Economists uncertain about economic direction
WASHINGTON — Most forecasters are looking at 2013 as being another mediocre year for the economy, but many appear hopeful that growth will accelerate as the year progresses.
Beyond that broad outline, the outlook for next year is muddled. The range of economic growth projections is about as wide as it's ever been, reflecting the great fiscal haze hanging over the nation.
In its year-end survey released Monday, the National Association for Business Economics said the consensus view from its panel of forecasters shows gross domestic product expanding next year at an average annual growth rate of 2.1 percent. That's little changed from the modest 2.2 percent pace this year.
And don't expect the unemployment rate to budge. Most of the 48 professional economists expect the jobless rate to average 7.7 percent in 2013 — exactly where it stands now.
Those numbers represent the consensus or median, which means half the experts are predicting GDP growth stronger than 2.1 percent next year and half predict growth below 2.1 percent. But what's striking about the survey results are the varying views from the economists, who work at companies, universities and government.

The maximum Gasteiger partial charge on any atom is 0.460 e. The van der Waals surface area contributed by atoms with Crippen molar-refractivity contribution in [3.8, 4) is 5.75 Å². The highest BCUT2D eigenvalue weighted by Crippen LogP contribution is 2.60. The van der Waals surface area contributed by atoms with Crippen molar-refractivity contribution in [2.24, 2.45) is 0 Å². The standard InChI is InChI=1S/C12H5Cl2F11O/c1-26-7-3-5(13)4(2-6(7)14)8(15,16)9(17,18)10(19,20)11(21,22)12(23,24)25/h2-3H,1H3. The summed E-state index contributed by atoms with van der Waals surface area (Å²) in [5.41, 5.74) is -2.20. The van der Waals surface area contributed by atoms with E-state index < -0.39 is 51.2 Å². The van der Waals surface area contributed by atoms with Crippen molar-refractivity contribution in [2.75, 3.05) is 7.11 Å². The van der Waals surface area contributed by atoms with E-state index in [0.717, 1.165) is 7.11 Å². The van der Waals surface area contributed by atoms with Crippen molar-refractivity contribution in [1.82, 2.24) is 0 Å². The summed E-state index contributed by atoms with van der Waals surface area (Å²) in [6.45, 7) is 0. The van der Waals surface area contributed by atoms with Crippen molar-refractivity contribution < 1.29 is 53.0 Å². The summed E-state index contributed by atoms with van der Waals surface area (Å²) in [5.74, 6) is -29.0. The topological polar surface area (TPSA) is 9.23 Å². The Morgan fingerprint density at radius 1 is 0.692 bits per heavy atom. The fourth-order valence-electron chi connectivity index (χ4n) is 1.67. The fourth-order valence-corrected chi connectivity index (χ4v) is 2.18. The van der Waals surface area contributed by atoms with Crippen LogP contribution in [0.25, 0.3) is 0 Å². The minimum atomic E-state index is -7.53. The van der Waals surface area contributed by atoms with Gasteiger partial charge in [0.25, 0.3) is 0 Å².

Although they predict GDP to grow in the fourth quarter of 2013 from the same period in 2012, five of the forecasters on the panel think growth will come in at 3.6 percent, while five others expect the increase to be a mere 1.3 percent.
The top and bottom range of forecasts for job growth is just as stark. Some predict the nation will add on average 300,000 jobs a month in the second half of next year, but the pessimistic five believe payrolls will rise by no more than 125,000 a month in that period.
“It just shows there's a lot of uncertainty among economists,” said Nayantara Hensel, with the association's outlook survey and professor of business at National Defense University.
Much of that uncertainty, of course, is over the looming “fiscal cliff” — deep federal budgets cuts and tax increases that would take effect at the start of next year unless the White House and congressional Republicans can agree on how to avert the fall.